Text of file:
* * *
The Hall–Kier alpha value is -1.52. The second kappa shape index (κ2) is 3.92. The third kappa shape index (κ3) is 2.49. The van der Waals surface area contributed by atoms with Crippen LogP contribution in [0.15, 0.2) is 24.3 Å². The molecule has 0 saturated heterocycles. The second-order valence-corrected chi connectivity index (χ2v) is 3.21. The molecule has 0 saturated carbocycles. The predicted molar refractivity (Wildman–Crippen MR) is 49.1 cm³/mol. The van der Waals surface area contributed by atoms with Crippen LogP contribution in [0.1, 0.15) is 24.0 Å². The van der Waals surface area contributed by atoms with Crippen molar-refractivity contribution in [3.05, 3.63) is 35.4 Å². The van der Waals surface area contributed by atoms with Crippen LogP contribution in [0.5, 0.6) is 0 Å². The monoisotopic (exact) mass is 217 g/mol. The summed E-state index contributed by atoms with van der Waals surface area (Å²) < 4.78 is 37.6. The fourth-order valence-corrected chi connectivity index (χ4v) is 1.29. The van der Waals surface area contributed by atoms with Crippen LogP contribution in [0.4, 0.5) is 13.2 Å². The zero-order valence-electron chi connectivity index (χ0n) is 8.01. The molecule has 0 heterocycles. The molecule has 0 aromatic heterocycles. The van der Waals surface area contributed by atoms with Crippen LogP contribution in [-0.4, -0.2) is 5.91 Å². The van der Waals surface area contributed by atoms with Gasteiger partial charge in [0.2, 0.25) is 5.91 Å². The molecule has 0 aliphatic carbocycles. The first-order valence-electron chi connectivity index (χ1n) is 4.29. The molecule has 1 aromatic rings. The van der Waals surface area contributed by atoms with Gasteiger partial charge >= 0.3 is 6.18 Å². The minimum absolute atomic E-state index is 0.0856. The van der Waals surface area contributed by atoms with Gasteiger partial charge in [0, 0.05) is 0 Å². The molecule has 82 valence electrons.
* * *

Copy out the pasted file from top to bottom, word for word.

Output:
The Hall–Kier alpha value is -1.52. The second kappa shape index (κ2) is 3.92. The third kappa shape index (κ3) is 2.49. The van der Waals surface area contributed by atoms with Crippen LogP contribution in [0.15, 0.2) is 24.3 Å². The molecule has 0 saturated heterocycles. The second-order valence-corrected chi connectivity index (χ2v) is 3.21. The molecule has 0 saturated carbocycles. The predicted molar refractivity (Wildman–Crippen MR) is 49.1 cm³/mol. The van der Waals surface area contributed by atoms with Crippen LogP contribution in [0.1, 0.15) is 24.0 Å². The van der Waals surface area contributed by atoms with Crippen molar-refractivity contribution in [3.05, 3.63) is 35.4 Å². The van der Waals surface area contributed by atoms with Crippen LogP contribution in [0.5, 0.6) is 0 Å². The monoisotopic (exact) mass is 217 g/mol. The summed E-state index contributed by atoms with van der Waals surface area (Å²) < 4.78 is 37.6. The fourth-order valence-corrected chi connectivity index (χ4v) is 1.29. The van der Waals surface area contributed by atoms with Crippen LogP contribution in [0.4, 0.5) is 13.2 Å². The zero-order valence-electron chi connectivity index (χ0n) is 8.01. The molecule has 0 heterocycles. The molecule has 0 aromatic heterocycles. The van der Waals surface area contributed by atoms with Crippen LogP contribution in [-0.4, -0.2) is 5.91 Å². The van der Waals surface area contributed by atoms with Gasteiger partial charge in [0.2, 0.25) is 5.91 Å². The molecule has 0 aliphatic carbocycles. The first-order valence-electron chi connectivity index (χ1n) is 4.29. The molecule has 1 aromatic rings. The van der Waals surface area contributed by atoms with Gasteiger partial charge >= 0.3 is 6.18 Å². The minimum absolute atomic E-state index is 0.0856. The van der Waals surface area contributed by atoms with Gasteiger partial charge in [0, 0.05) is 0 Å². The molecule has 82 valence electrons.